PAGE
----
You barely listen to the funeral host talk as she speaks in complicated Japanese that your mind couldn’t begin to decipher. You only stare at the bones of your great-grandmother in a metallic room, full of your well-dressed family members. They each had a blank stare; their tears had already vanished.
Only hours ago, they had cried it all out when they saw their beloved 101-year-old family member in the casket. After they saw her body, it was then transported to the funeral home, where we followed like a dying star. Once we caught up, we watched her body be rolled into the furnace, for it to be burned, as all stars do eventually. There wasn’t any smoke or the smell of burning flesh when she was cremated; only the black and white walls of the funeral home only filled our senses.
Now, you silently watched as your family members picked up parts of your great-grandma’s bones and put them in the jar of ashes. It must’ve been what the funeral host was talking about. The familiar figures in your family picked up the bones, piece by piece until it was your turn to do the same. You feel your hands shake as you pick up the bone you randomly chose, watching the chopsticks in your hand and the bone with it tremble slightly.
It reminds you of when you were eating dinner one time when you were in your teens. You had no idea that your chopstick posture grew worse as you grew up, and today was the day that your mom finally snapped. “Since when did you hold your chopsticks so poorly?” She asked, her voice calm and disappointed. You fully defended with fire that “the way that I held my chopsticks was fine”. You snipped at your rice as if it would prove your point further.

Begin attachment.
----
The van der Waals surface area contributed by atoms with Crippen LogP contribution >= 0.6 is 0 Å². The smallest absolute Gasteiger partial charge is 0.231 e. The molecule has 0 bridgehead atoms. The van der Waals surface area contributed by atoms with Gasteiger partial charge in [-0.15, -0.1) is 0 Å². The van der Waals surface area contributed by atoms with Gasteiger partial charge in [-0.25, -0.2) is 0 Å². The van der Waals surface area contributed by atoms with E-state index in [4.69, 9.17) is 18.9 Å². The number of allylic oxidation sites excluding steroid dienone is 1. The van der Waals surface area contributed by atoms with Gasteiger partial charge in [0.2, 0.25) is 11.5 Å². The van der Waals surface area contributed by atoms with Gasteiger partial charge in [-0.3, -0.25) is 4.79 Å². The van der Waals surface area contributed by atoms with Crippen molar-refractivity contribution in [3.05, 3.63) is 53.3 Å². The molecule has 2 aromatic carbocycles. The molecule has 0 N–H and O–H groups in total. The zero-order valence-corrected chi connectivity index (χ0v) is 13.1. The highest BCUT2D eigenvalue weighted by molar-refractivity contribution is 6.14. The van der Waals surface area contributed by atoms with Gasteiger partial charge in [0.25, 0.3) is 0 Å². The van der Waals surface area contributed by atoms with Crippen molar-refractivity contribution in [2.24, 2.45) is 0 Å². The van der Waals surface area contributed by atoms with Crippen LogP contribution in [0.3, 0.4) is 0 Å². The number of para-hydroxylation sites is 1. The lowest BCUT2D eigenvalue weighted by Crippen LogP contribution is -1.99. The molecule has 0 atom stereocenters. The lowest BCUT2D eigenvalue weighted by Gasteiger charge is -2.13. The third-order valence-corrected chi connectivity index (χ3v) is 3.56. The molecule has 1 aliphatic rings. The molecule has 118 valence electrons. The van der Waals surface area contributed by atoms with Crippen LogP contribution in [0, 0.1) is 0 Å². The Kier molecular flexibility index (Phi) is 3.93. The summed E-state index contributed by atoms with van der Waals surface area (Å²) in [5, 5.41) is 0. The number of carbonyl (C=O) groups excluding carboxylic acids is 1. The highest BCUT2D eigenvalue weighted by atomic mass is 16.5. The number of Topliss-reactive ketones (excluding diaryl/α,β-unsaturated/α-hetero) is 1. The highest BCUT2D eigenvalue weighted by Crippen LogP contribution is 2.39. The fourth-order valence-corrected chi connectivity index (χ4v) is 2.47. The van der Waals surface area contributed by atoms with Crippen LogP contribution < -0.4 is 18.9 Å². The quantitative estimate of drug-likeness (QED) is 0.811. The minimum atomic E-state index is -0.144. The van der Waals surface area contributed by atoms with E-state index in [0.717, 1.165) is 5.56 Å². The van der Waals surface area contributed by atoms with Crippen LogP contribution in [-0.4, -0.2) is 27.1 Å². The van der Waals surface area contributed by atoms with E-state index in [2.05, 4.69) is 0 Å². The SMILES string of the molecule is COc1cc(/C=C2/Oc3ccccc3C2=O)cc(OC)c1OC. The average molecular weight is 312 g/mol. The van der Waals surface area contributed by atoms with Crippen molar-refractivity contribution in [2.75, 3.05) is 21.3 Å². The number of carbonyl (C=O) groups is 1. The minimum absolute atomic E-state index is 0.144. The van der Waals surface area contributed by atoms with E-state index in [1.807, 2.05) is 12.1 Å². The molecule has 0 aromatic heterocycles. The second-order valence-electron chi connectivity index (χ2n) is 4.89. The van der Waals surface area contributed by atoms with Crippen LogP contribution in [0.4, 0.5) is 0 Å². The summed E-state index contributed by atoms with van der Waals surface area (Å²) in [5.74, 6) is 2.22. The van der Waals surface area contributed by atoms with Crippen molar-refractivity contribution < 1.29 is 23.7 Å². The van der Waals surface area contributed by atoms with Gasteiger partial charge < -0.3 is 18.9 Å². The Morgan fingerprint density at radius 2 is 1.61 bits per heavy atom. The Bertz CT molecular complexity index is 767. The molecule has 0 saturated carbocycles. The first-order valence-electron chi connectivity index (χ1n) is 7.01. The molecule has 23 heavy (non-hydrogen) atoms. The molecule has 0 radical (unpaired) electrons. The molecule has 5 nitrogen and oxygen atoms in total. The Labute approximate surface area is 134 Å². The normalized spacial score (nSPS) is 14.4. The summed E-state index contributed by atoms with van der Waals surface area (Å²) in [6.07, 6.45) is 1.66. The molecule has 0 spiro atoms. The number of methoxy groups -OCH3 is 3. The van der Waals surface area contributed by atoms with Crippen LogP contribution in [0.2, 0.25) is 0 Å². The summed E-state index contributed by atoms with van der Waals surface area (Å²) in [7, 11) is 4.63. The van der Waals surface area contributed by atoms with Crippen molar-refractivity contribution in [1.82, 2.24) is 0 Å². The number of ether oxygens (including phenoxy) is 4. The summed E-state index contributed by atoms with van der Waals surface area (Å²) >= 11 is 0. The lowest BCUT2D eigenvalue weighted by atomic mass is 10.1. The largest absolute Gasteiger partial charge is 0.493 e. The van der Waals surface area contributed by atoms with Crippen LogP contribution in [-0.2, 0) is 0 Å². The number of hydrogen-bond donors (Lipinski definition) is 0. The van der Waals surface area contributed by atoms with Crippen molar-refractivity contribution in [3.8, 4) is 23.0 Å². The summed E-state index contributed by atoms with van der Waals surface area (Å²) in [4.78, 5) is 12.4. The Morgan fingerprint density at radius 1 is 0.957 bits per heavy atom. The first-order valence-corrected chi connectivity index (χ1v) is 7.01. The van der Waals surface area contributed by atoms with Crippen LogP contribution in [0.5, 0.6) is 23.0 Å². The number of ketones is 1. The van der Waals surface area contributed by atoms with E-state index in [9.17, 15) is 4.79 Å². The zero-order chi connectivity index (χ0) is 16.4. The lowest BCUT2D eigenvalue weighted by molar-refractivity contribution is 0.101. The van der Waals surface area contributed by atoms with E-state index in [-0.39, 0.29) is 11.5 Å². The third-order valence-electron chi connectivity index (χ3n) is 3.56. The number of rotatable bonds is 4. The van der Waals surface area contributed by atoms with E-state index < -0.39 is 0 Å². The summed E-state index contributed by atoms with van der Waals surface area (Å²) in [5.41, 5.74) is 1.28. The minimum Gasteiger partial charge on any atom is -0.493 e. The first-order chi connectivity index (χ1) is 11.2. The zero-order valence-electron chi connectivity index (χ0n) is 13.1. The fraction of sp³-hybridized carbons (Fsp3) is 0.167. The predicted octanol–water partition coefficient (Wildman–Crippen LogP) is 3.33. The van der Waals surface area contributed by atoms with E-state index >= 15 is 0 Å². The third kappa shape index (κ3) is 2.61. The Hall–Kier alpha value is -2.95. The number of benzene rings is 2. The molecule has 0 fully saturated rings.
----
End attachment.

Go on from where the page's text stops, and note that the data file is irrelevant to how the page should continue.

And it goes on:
The two of you argued your stances while the fried chicken was starting to sog from the oil it was fried in. It looked so sad when you finally came around to it. Instead of eating it right away, you fully elect to sip the miso soup she made, the crunch of the enoki mushrooms making you feel better. You did end up eating that piece of chicken, though. The chicken, the farmers, and your mom worked hard to bring it to your plate. It would be a waste of their efforts and the chicken’s life otherwise.
Dinner was the only time you could meet your mom face-to-face when you were younger. Although you couldn’t remember much else about her ghostly form (aside from what you could gather from the little knick-knacks in her room), you remember when she materialized on the dinner table. But who knows what she was saying back then. You were too busy looking at your Dad’s iPad to pay attention to what she had to say. But you figured it wasn’t anything major unless you were being spoken to, right? You ended up paying attention to your digital “brother” more than your living, breathing mother, even as she got less busy.
Though, in your defense, she did the same thing to you too, while you were growing up. Just in a different way; through work.
You didn’t ignore her out of spite or to make a point, but you did it because you were listening to your brother. Maybe if you watched less Pokémon and focused on talking to your mom more, your chopstick holding may have stayed as perfect as your mom wanted. You may have never had that argument, to begin with, either. Your brother might have understood, but he would never know. You would never know.
After all, you only saw what airs he put on in his videos.